BigB
Reader
BigB

Broadly agreed; apart from the proviso that any legitimate popular uprising was hijacked from the start. Any legitimacy versus illegitimacy of the opposition to Assad became moot after that point. A positive outcome for any legitimate opposition was never an option. There is and was no black and white narrative; only shades of grey. There was plenty of side swapping from the beginning. For the greater part: the myth of a ‘moderate opposition’ was only ever a myth. The FSA are Jihadis: despite what Karadjis maintains. Of the choice of Assad or Jihad: there is only one rational choice. Assad… Read more »

Norman Pilon
Reader

Whether Assad ever gassed or did not gas anyone is not the factor on which his legitimacy depends. Nor is it whether he represents a lesser evil as compared to another competing and even more reactionary species of rule. If the popular uprising had any legitimacy at its outset, by that very fact Assad himself did not then have any legitimacy, and in that respect, he effectively remains illegitimate. It is true, however, that stability does count for something: it is to be preferred to the atrocities of war. But there is a limit set to the value of such… Read more »

BigB
Reader
BigB

Norm What is the point you are driving at: in plain language? Because two of the sources you are leveraging to make that point – Karadjis and Saleh – both cite Khan Sheikhoun and Ghouta 2013 as CW attacks – murdering predominantly children – by the Assadist regime. There was no sarin attack at Khan Sheikhoun. There was a CW attack at Ghouta – one of the victims even murdered himself. Multiple people were also murdered in a quarry, by or for the White Helmets: outside KS – for purely propagandic purposes. The narrative that Gassad did it is all… Read more »

Norman Pilon
Reader

“What is the point you are driving at: in plain language?”

A) The ‘war’ in Syria isn’t only a Western imperialist operation being conducted against the Assad government.

B) The Assad government is a dynastic autocracy and has always been brutally repressive.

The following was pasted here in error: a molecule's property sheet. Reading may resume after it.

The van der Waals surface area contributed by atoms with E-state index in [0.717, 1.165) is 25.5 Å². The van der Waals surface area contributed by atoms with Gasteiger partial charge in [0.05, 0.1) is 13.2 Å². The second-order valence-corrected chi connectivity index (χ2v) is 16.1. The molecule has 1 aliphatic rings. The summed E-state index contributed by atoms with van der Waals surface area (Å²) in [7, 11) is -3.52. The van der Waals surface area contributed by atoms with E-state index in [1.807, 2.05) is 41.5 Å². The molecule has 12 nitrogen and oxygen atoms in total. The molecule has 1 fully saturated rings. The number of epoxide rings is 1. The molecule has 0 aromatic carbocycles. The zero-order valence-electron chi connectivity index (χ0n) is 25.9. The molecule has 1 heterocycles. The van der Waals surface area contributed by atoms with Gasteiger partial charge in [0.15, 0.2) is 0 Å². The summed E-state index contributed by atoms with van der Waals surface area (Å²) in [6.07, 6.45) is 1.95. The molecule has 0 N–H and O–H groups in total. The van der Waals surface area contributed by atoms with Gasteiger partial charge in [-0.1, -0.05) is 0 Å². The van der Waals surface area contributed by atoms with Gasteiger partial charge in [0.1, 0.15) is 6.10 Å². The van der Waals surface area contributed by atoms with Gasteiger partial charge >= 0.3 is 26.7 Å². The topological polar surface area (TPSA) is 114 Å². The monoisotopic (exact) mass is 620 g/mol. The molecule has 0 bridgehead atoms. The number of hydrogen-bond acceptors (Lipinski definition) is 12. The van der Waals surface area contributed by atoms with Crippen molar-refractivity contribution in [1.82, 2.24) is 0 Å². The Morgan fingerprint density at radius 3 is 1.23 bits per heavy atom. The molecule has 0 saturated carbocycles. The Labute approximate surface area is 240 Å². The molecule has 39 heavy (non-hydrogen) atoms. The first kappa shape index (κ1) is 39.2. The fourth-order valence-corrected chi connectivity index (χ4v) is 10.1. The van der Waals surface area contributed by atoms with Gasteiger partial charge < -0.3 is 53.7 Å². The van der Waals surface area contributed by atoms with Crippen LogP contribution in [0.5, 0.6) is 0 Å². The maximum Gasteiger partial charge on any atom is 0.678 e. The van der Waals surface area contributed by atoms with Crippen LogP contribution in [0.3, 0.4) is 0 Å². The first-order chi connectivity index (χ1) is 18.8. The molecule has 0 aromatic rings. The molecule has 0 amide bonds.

C) In 2011, there was a broad based popular democratic uprising. Initially, it manifested as protests. Subsequently, the shooting started. The Syrian establishment is not an innocent party to this conflict.

D) Syria is not anti-imperialist and demonstrably so.

E) Saleh’s output is an important primary source of information and analysis.

Norman Pilon
Reader

Big B, You mention Professor Hayward and company. Professor Hayward is NOT a Middle East specialist. In fact, he himself ‘QUOTES’ the work of Raymond Hinnebusch, who IS a Middle East scholar, not to critique Hinnesbusch, not on the basis of any disagreement, but in support of the conclusion that perhaps the so-called revolution in Syria came too early. The piece that Hayward quotes is Syria: from ‘authoritarian upgrading’ to revolution? — Raymond Hinnebusch (11/01/2012) | International Affairs And in fact, the manner in which Hayward tries to leverage Hinnesbusch in favor of his argument is actually questionable, in being… Read more »

BigB
Reader
BigB

BTW Norm Perhaps Mr Saleh should consult Professor McKeigue and Postol’s account of Ghouta 2013: which he refers to as breaking Obama’s red line and a “chemical massacre”. I am confidant in my own assessment that the ‘Assadist junta’ did no such thing: which begs the question “Which NATO proxies did”? Why did that victim slit his own throat – to cross Obama’s red line? Saleh’s analysis seems modish, outdated, and poorly informed (the ‘Caesar photos’ have been widely debunked too – the link is dead, but I presume that is what he refers to as “Assad’s Killing Machine”). It… Read more »